Tatiana Butler, Nikiski senior dramatizes stages of grief at forensics competition
Nikiski Drama, Debate and Forensics (DDF) is a program that gives students an opportunity to hone real life skills. Nikiski senior Tatiana Butler recently applied her experiences to help organizations. Butler helped out the local Hospice organization when she performed a short piece on the stages of grief. The piece, entitled “Just Five Minutes,” by Joe Rizzo, illustrates the stages of grief for Hospice workers to identify and utilize in their volunteer service. “I really admire the people at Hospice,” said Butler. “It takes a lot of strength to do what they do and I really enjoyed working with them. I hope when others read the piece they too will relate,” added Butler. The following is the script performed by Butler:
“I rushed to you as fast as I could last week. I really did. Even though this was the forth time they told me that you wouldn’t make it through the night. This time, they were right. But why couldn’t you have hung on for just one more hour? Was that so much to ask for? Five minutes would have at least been something. Long enough to tell you... I don’t know. Something. We had all that time when you were sick. But it never seemed the right time to tell you how much I loved you, needed you. I wanted to hear that you were proud of me. Five minutes. Why couldn’t I have had just five minutes? You could have given me that since you’re going to miss the rest of my life. Graduation, my wedding, my 17th birthday next month. Well, you always said life wasn’t fair. Well, you were right. It sure as hell isn’t. I know it now. Do you even care? Do you even care that you left me and Dad? You know, Reverend Jensen stopped by yesterday. You know what he told me? It was God’s will. That God needed you and that’s why he called you home. What a load of crap. God doesn’t need you like I do? And if He thinks He does, well, I don’t want to have anything to do with Him. Maybe you’ve both deserted me.
Well, here’s to you, Mom. It’s been a year. A long, long year. You know it’s amazing how many people were at your funeral. And every one of them told me they were there for me. Every single person that went through that line at church and hugged me and told me it would be okay. They were all going to be there for me. But snow hadn’t even dusted your grave before everyone went back to their lives. Even some of my closest friends, didn’t seem interested in listening to me. I know it’s not their fault. It wasn’t that they didn’t care; it’s just that they didn’t know what to say. If only they knew they didn’t have to say anything. Just listen. Listen and don’t judge. “I’ll be there for you.” It’s so easy to say at the funeral. It’s a lot harder eight months later when you have to listen to someone say the same things over and over. Sometimes I get mad. I get angry at the thought that everyone has forgotten you. Everyone except me and Dad. And sometimes, I think he wants to forget. Sometimes, even he can’t talk about it. It makes him more miserable than he is. Everyone tells us, it will get better. But I think they’re wrong. I wonder how you can ever get over something like this.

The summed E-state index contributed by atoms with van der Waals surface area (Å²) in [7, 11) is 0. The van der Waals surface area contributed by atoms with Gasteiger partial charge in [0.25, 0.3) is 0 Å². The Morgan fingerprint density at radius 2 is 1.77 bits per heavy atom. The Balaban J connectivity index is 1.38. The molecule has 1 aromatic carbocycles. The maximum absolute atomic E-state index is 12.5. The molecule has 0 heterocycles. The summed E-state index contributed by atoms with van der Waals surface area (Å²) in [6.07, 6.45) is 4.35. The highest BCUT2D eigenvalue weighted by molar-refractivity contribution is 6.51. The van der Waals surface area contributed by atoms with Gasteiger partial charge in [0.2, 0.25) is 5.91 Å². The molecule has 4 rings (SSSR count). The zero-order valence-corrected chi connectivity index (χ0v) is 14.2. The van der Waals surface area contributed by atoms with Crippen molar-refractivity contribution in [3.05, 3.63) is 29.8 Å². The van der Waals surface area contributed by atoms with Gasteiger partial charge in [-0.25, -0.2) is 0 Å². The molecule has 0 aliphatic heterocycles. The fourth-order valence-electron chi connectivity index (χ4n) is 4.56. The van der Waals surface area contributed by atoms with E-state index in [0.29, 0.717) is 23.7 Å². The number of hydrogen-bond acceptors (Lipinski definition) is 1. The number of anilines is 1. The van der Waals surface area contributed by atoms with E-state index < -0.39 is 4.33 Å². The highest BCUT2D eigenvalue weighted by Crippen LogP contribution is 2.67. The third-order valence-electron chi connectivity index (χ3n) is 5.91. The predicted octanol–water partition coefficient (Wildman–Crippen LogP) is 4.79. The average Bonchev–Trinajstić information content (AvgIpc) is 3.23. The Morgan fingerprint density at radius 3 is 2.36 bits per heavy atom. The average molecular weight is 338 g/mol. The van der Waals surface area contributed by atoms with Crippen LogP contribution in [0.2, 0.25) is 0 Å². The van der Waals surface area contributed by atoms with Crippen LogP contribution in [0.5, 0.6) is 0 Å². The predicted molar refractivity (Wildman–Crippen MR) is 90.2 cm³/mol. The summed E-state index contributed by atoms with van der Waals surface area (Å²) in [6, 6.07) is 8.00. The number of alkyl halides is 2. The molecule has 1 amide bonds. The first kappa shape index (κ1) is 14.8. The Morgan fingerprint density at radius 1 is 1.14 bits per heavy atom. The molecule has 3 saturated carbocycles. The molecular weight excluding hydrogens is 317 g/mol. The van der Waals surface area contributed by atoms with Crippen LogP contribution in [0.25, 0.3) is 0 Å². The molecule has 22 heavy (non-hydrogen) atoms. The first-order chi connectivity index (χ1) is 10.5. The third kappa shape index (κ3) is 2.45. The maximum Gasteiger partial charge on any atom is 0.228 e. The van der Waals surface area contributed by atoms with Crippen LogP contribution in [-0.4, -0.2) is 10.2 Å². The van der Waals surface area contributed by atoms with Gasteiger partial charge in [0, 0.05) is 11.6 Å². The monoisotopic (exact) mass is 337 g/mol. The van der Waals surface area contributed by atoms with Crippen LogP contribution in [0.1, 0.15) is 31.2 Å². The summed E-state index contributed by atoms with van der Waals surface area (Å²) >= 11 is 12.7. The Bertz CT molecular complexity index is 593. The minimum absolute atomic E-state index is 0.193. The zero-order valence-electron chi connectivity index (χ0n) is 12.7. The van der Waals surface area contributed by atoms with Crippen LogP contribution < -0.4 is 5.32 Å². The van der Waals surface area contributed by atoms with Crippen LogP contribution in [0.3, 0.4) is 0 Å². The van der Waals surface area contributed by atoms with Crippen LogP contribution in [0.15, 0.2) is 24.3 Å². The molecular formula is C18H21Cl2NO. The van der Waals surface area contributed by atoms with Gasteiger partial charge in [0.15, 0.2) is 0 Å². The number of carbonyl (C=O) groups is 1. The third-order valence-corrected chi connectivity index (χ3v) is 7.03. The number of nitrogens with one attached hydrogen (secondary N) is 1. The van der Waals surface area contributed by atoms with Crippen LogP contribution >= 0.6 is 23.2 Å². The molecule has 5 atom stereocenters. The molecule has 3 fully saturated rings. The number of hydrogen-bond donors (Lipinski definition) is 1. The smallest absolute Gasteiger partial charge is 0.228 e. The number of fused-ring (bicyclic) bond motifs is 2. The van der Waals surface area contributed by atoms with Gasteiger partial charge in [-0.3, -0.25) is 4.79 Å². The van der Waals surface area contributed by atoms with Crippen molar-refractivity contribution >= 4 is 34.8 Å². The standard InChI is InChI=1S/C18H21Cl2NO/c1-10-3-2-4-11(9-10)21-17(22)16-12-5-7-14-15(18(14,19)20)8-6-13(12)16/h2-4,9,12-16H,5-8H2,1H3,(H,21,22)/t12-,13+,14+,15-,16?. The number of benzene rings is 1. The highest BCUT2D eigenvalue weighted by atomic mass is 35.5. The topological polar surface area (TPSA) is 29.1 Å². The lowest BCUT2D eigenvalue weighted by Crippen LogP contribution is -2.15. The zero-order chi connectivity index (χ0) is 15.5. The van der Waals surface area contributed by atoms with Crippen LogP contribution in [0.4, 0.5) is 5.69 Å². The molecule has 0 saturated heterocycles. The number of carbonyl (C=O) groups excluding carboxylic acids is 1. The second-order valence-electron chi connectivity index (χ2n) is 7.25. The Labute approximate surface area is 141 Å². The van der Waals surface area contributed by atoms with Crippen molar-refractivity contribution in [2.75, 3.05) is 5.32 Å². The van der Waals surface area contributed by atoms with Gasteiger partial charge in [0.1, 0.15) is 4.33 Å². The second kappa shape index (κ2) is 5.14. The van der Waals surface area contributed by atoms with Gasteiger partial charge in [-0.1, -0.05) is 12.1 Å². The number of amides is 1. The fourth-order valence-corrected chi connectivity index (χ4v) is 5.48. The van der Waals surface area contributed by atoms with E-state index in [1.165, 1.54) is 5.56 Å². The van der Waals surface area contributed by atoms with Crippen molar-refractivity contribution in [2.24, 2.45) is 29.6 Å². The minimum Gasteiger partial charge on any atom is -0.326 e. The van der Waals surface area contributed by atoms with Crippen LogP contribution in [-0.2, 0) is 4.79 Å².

I’m getting married today, mom. Just a month shy of the 5th anniversary of your death. I’ve learned a lot in those five years. Grown up a little I guess. I realized that all this time I was trying to get over your death and you leaving me when the reality is, you don’t ever really get over something like that. I was reaching out for a solution that was impossibility. I haven’t gone a day yet without thinking of you and I guess I never will. I guess I’ve come to realize that you just learn how to cope, accept things. Maybe the most important thing is I’ve learned that you don’t get better feeling sorry for yourself. You have to get out and serve people. Get out of your own problems and help others. That was also something you tried to teach me - give a little to others and your problems won’t be so overwhelming. I’ve learned a lot about how to deal with death. It’s so scary for so many people but I learned to help others. I teach them to not waste the time they have with someone they love who is going to be leaving them soon. I don’t want them to have to live with the mistake I made of always waiting for the right moment to say the right things. Well, maybe I can say them now. I have a minute before I walk down that aisle. I love you, mom, with all my heart and oh how I miss you. I miss how you would tell me I looked great in blue and how you would say, “It brings out your beautiful blue eyes.” I miss your pancakes. I miss your unwavering belief in me. I’m thankful for how well you taught me to believe in myself in just seventeen years we had together. I’m thankful that you gave me that to hold on to after you were gone - I’ve worked at turning that faith you had in me into self confidence - just like I knew you’d want me too. I’m also thankful for your example of serving people. Over the last five years, many times just out of the blue, people would call me or send me a card and tell me about something you had done for them many years ago. I guess they haven’t forgotten you. Maybe, they like me just didn’t know what to do when you died. Well, I know now - make something of myself. I can see now that your memory does live on in the things that I do. You live on in me. You know for years, I couldn’t stand Mother’s Day. I couldn’t even bear to get out of bed on that Sunday morning. But now, everyday is Mother’s Day. Every day, I try to do something that honors your memory, Mom. And as long as I do that, my life will mean something, just like yours did. I think you would be proud of me. In fact, I know you would be. Well, thanks for the five minutes. I guess I better get going. Dad and Jake are waiting for me. You’d like Jake, Mom. He’s a little bit like Dad. Not a surprise, I guess. And when I’m standing out there at the alter today in front of all those people, maybe you’ll be watching too. Maybe you didn’t miss my life after all.”